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yes, exernships and internships are hard to get. I didn't do an externship, but did do an internship at Robert Wood. Over 100 people applied for 20 spots and of the 20 spots 18 went to people who already worked there or had done externships there the previous summer. I've heard that Capital Health and Princeton are just as difficult. You have to apply for them MONTHS in advance. I applied in march for my August internship and the new set coming in had to apply in October to start this month. If you're looking now, you're probably too late - they probably started taking applications the end of december or early january and are most likely filled by now.
As for the experience - those of my classmates/friends who did the externship said it was really worth it. That they did everything the nurse did except IV push, venipuncture, iv starts and a select other things, but you work under a preceptor. Many said it really prepared them for 'real world nursing and helped them through their last 2 semesters of nursing.
I run the extern program at my hospital and here are a few of my thoughts -- based on my knowledge of programs in general -- with no knowledge of the specific programs in your geographic area.
There seem to be 3 basic kinds of extern programs. The first kind is simply a slight upgrade from a nursing assistant position designed mainly as a part time job for nursing students. There may be a few extra classes and some additional flexibility in scheduling, but the work functions are pretty much the same as a nursing assistant, but with perhaps a few more "advanced" tasks included. These programs generally run throughout the year on an ongoing basis. Some are wonderful learning experiences: others are just a way for the hospital to get some inexpensive laborors and the students to get some cash while becoming more comfortable in a hospital setting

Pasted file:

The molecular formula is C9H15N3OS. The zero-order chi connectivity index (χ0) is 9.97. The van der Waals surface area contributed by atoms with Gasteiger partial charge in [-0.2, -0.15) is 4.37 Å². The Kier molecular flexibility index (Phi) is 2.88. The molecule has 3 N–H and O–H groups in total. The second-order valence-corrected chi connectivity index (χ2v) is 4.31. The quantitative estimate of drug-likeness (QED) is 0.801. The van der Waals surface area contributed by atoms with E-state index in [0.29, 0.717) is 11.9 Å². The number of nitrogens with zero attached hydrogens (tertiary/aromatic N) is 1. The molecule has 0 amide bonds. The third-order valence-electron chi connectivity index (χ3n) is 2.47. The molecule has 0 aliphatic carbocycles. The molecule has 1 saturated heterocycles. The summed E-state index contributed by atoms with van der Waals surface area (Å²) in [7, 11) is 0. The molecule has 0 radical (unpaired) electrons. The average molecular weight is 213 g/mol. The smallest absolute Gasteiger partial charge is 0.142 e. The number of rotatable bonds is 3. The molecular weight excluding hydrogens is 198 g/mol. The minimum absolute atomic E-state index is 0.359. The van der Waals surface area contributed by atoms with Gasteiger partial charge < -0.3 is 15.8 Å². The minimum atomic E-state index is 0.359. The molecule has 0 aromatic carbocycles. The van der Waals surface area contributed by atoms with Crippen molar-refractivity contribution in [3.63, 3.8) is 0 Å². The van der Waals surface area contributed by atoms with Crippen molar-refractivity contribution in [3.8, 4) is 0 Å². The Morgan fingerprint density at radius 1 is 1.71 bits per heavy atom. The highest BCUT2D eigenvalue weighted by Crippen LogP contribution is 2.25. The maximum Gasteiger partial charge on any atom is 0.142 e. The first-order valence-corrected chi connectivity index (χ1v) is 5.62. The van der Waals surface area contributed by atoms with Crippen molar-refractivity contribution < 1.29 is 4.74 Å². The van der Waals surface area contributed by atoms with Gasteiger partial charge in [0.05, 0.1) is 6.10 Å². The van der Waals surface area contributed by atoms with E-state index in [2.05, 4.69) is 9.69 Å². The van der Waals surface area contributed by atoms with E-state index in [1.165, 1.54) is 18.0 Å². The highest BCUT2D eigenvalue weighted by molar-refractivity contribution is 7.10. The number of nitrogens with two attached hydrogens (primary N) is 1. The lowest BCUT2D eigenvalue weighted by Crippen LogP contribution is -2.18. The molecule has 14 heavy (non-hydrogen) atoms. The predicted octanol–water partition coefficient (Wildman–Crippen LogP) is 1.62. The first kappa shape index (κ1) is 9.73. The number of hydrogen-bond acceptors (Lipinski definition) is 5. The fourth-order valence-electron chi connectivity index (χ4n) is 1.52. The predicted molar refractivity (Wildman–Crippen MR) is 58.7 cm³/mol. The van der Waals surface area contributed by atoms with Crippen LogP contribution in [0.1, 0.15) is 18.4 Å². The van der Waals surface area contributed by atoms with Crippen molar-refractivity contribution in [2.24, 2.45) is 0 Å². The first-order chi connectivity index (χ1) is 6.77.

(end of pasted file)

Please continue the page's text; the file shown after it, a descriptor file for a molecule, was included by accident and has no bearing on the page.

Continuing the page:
The second type is designed more as an educational program for the students. The externs are paired with preceptors and work closely with those preceptors performing job functions that nursing assistance usually don't get to do -- such as giving medications, working with central lines, etc. The emphasis is on socializing the extern to the RN role and not on having the extern substitute for a nursing assistant. Such programs may offer more classes as well as other paid learning experiences, such as opportunities to shadow nurses on other units, etc. Because the externs are not included in the staffing count that day, externs are free to observe/help with interesting procedures, accompany patients going for tests or surgery, etc. Most of these programs are primarily designed as summer programs for students in-beteen the junior and senior year of nursing school and may require a full-time committment for the summer.
Some programs are hybrids -- they focus on the education in the beginning (during the summer), then allow the externs to stay throughout the winter on a part time basis in a role more like a nursing assistant. (The program I run is such a hybrid.)
So ... all you students out there hearing and thinking about externships ... be sure you know what kind of program you are applying for. Ask about the functions of the externs, the scheduling, etc. before you commit yourself to anything.
I'm doing an externship in a central Jersey hospital this summer. I'll be paired with a preceptor and work whatever their hours are for 2 months. I wanted ED, but they didn't have any openings (no preceptors available) so I got my 2nd choice, cardiac tele. I'm really looking forward to the experience.